The Pot and the Kettle

In his piece, Ciubotariu suggests that the authors of The New York Times sought to “find ex-employees with anecdotal stories that fit in with [their] bias.” I would argue that is exactly what he did when he included those two sentences about comment moderation in his post. To infer a lack of integrity at the Times community desk, on the basis of one comment, is an anecdotal story that fits the desired narrative (corruption and bias).

What Really Happened

Bassey published a response to Ciubotariu, confirming what I had guessed was the case. “That comment was rejected because all it contained was a link to your LinkedIn post,” he wrote. “We require that Times comments contain text, not just links to outside sites, unless the comment is in reply to an informational request from another commenter.”

In the comments of Bassey’s response, Ciubotariu published a private email conversation he had with Bassey. I found Ciubotariu’s messages to Bassey to be curt and sarcastic. Putting that aside, the meat of his response was that he wrote 3 sentences, then posted the link. Bassey them quoted his actual comment, which was:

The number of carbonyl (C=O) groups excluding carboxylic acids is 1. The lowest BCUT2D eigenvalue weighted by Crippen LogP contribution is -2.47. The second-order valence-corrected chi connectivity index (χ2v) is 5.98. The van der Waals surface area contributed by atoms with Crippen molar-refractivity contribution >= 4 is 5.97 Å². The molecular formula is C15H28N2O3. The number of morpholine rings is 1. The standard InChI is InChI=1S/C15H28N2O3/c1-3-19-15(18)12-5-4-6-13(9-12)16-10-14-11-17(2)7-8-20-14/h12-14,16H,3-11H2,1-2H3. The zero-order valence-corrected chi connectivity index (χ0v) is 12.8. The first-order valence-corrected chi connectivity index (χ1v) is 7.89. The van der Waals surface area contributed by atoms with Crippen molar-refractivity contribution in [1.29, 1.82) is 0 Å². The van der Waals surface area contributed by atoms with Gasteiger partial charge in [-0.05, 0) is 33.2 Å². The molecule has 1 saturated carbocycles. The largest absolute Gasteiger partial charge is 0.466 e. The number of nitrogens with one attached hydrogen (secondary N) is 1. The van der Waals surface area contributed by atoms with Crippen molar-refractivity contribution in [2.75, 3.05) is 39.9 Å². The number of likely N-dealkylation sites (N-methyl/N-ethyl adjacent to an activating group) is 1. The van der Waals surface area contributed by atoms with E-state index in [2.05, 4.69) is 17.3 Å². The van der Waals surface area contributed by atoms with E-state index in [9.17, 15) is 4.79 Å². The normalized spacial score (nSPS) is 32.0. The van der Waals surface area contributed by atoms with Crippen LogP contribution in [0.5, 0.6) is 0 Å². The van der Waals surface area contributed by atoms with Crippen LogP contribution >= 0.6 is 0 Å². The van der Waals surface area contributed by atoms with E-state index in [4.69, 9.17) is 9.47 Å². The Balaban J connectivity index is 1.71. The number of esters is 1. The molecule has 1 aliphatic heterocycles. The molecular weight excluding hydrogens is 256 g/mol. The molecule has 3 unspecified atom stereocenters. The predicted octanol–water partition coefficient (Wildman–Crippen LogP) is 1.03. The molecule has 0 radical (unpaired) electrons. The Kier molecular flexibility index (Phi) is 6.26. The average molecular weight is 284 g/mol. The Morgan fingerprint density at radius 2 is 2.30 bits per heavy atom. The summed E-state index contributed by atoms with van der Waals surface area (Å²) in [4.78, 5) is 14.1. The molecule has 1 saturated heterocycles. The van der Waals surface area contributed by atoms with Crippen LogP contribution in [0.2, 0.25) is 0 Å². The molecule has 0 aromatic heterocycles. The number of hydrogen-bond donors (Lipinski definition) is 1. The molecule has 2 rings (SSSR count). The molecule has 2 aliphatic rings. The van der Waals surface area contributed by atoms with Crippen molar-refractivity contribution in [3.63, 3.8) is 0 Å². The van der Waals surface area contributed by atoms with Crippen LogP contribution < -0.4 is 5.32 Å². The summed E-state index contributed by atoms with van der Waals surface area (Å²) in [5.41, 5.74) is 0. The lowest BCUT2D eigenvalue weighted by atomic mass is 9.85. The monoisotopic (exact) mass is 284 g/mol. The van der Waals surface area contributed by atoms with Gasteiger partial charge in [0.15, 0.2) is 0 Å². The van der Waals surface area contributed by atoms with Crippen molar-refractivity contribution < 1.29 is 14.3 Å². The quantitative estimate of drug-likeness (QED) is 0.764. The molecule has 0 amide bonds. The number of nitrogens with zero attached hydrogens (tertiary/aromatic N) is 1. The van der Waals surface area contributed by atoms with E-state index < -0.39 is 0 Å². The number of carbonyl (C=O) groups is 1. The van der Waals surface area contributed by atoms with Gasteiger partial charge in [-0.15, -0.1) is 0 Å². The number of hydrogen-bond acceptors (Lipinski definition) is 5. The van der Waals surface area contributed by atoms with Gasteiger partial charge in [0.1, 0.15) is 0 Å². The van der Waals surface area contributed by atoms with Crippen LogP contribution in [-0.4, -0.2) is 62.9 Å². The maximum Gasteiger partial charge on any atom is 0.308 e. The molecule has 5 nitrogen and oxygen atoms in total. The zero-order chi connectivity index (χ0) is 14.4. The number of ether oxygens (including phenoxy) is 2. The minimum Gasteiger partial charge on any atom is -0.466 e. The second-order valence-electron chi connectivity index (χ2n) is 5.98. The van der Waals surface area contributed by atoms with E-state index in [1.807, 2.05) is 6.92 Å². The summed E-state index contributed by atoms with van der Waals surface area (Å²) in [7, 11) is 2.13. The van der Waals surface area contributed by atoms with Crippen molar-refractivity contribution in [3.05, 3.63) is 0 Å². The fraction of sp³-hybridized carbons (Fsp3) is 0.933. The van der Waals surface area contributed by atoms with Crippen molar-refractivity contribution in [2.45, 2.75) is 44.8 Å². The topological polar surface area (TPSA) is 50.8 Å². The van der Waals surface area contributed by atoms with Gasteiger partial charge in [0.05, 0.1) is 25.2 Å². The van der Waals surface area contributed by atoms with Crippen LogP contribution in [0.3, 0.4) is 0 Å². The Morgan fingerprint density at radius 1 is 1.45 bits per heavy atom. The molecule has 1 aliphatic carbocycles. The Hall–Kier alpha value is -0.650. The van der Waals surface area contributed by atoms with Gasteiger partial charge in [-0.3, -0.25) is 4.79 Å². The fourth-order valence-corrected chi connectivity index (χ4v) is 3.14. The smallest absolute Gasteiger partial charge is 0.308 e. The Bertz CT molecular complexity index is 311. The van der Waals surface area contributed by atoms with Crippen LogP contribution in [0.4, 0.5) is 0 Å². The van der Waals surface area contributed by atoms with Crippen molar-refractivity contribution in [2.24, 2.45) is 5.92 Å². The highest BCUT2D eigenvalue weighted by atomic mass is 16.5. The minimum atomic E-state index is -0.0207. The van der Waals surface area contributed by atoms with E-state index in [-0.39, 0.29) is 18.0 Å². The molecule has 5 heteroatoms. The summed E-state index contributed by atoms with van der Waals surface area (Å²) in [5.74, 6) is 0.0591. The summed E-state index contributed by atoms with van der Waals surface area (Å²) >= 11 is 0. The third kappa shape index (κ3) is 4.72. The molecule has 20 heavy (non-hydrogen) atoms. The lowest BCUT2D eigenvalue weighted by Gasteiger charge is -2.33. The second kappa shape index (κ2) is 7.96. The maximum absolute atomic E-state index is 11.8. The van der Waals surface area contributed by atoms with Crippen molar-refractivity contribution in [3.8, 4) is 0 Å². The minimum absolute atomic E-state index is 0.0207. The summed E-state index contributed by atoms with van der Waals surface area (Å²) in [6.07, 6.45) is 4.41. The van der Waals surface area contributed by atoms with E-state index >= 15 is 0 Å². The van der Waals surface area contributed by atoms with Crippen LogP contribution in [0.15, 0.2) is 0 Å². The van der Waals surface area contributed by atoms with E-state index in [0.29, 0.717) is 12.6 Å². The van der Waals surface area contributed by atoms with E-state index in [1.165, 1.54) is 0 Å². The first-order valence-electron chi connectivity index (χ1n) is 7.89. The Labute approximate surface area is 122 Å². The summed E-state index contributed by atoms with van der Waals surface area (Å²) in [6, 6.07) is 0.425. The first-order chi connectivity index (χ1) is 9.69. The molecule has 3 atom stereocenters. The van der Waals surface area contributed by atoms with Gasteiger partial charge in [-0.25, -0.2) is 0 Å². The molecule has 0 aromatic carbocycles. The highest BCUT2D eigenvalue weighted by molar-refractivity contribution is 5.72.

“My response to the article. I wonder whether it will make the comment wall.”

Two sentences, neither of which is a comment on the story, followed by the link. For Bassey and team, I have to believe this was pretty much a no-brainer removal, as it would be for many comment moderators. While some comment sections might allow it, that is no justification. Different communities have different social norms and policies.

The Explicit No

After Bassey (correctly) mentioned that the rejected comment didn’t include any remarks about the story itself, Ciubotariu argued that the two sentences were “text” and, therefore, should have met the standard Bassey explained when he said that comments should “contain text, not just links to outside sites.”

That’s a problematic mindset. That’s the mindset that looks at a list of bad words that aren’t allowed, sees that one word isn’t mentioned on it, and assumes that word is fine. It’s apparent that Bassey was saying that you need to actually comment on the story itself, not just use their comment section as a way to generate traffic for your blog.